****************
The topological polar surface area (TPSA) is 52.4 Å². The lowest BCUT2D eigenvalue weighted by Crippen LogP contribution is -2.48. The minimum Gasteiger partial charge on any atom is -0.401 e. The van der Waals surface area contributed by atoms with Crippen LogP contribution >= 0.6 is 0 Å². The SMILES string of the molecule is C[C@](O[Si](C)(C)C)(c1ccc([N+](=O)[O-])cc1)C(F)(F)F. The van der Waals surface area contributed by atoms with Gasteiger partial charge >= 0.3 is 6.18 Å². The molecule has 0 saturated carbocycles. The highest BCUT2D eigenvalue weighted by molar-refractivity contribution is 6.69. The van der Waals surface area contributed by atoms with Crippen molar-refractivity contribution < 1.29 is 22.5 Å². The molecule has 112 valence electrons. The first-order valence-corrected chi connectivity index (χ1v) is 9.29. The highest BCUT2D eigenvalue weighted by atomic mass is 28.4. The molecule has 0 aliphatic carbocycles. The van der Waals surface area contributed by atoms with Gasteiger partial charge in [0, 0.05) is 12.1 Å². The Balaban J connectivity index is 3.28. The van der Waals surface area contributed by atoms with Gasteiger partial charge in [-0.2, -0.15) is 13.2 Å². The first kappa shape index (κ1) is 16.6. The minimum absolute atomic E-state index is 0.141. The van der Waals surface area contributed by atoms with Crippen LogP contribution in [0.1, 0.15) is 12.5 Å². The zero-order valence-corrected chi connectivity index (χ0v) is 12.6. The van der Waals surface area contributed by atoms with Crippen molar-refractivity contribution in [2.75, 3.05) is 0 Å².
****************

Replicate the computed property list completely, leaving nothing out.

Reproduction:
The topological polar surface area (TPSA) is 52.4 Å². The lowest BCUT2D eigenvalue weighted by Crippen LogP contribution is -2.48. The minimum Gasteiger partial charge on any atom is -0.401 e. The van der Waals surface area contributed by atoms with Crippen LogP contribution >= 0.6 is 0 Å². The SMILES string of the molecule is C[C@](O[Si](C)(C)C)(c1ccc([N+](=O)[O-])cc1)C(F)(F)F. The van der Waals surface area contributed by atoms with Gasteiger partial charge >= 0.3 is 6.18 Å². The molecule has 0 saturated carbocycles. The highest BCUT2D eigenvalue weighted by molar-refractivity contribution is 6.69. The van der Waals surface area contributed by atoms with Crippen molar-refractivity contribution < 1.29 is 22.5 Å². The molecule has 112 valence electrons. The first-order valence-corrected chi connectivity index (χ1v) is 9.29. The highest BCUT2D eigenvalue weighted by atomic mass is 28.4. The molecule has 0 aliphatic carbocycles. The van der Waals surface area contributed by atoms with Gasteiger partial charge in [0, 0.05) is 12.1 Å². The Balaban J connectivity index is 3.28. The van der Waals surface area contributed by atoms with Gasteiger partial charge in [-0.2, -0.15) is 13.2 Å². The first kappa shape index (κ1) is 16.6. The minimum absolute atomic E-state index is 0.141. The van der Waals surface area contributed by atoms with Crippen LogP contribution in [0.1, 0.15) is 12.5 Å². The zero-order valence-corrected chi connectivity index (χ0v) is 12.6. The van der Waals surface area contributed by atoms with Crippen molar-refractivity contribution in [2.75, 3.05) is 0 Å².